Generative Grammar: Definition and Examples

generative grammar

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In linguistics, generative grammar is grammar (or set of rules) that indicates the structure and interpretation of sentences which native speakers of a language accept as belonging to the language.

Adopting the term generative from mathematics, linguist Noam Chomsky introduced the concept of generative grammar in the 1950s. This theory is also known as transformational grammar, a term still used today.

Key Takeaways: Generative Grammar

• Generative grammar is a theory of grammar, first developed by Noam Chomsky in the 1950s, that is based on the idea that all humans have an innate language capacity.

• Linguists who study generative grammar are not interested in prescriptive rules; rather, they are interested in uncovering the foundational principals that guide all language production.

• Generative grammar accepts as a basic premise that native speakers of a language will find certain sentences grammatical or ungrammatical, and that these judgments give insight into the rules governing the use of that language.

Definition

Grammar refers to the set of rules that structure a language, including syntax (the arrangement of words to form phrases and sentences) and morphology (the study of words and how they are formed). Generative grammar is a theory of grammar that holds that human language is shaped by a set of basic principles that are part of the human brain (and even present in the brains of small children). This "universal grammar," according to linguists like Chomsky, comes from our innate language faculty.

In "Linguists for Non-Linguists," Frank Parker and Kathryn Riley argue that generative grammar is a kind of "unconscious knowledge" that allows a person, no matter what language they speak, to form correct sentences:

"Simply put, a generative grammar is a theory of competence: a model of the psychological system of unconscious knowledge that underlies a speaker's ability to produce and interpret utterances in a language...A good way of trying to understand [Noam] Chomsky's point is to think of a generative grammar as essentially a definition of competence: a set of criteria that linguistic structures must meet to be judged acceptable."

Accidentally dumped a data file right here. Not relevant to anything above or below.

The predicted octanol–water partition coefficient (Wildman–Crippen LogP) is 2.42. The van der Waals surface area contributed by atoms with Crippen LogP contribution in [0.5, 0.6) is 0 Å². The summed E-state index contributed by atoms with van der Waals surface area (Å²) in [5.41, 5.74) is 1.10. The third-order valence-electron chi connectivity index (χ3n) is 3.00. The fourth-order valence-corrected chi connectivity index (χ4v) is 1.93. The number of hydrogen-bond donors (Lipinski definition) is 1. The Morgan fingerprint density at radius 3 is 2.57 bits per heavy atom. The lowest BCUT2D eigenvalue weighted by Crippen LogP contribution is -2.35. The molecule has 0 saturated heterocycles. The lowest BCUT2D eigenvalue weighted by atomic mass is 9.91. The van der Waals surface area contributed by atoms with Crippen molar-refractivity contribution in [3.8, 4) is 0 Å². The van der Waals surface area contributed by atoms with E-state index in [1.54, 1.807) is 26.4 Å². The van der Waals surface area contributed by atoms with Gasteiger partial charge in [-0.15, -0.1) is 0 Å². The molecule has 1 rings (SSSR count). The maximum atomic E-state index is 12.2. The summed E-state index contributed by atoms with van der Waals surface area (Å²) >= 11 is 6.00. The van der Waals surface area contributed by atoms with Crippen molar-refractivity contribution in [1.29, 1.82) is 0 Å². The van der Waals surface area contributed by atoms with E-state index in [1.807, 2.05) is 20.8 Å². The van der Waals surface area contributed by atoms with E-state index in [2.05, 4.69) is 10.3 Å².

Generative grammar is distinct from other grammars such as prescriptive grammar, which attempts to establish standardized language rules that certain usages "right" or "wrong," and descriptive grammar, which attempts to describe language as it is actually used (including the study of pidgins and dialects). Instead, generative grammar attempts to get at something deeper—the foundational principles that make language possible across all of humanity.

For example, a prescriptive grammarian may study how parts of speech are ordered in English sentences, with the goal of laying out rules (nouns precede verbs in simple sentences, for example). A linguist studying generative grammar, however, is more likely to be interested in issues such as how nouns are distinguished from verbs across multiple languages.

Principles of Generative Grammar

The main principle of generative grammar is that all humans are born with an innate capacity for language—and that this capacity shapes the rules for what is considered "correct" grammar in a language. The idea of an innate language capacity—or a "universal grammar"—is not accepted by all linguists. Some believe, to the contrary, that all languages are learned, and therefore based on certain constraints.

Proponents of the "universal grammar" argument believe that children, when they are very young, are not exposed to enough linguistic information to learn the rules of grammar. That children do in fact learn the rules of grammar is proof, according to some linguists, that there is an innate language capacity that allows them to overcome the "poverty of the stimulus."

Examples of Generative Grammar

As generative grammar is a "theory of competence," one way to test it is with what is called a grammaticality judgment task. This involves presenting a native speaker with a series of sentences and having them decide whether the sentences are grammatical (acceptable) or ungrammatical (unacceptable). For example:

  • The man is happy.
  • Happy man is the.

A native speaker would judge the first sentence to be acceptable and the second to be unacceptable. From this, we can make certain assumptions about the rules governing the order of parts of speech in English sentences (for instance, a "to be" verb linking a noun and an adjective must follow the noun and precede the adjective).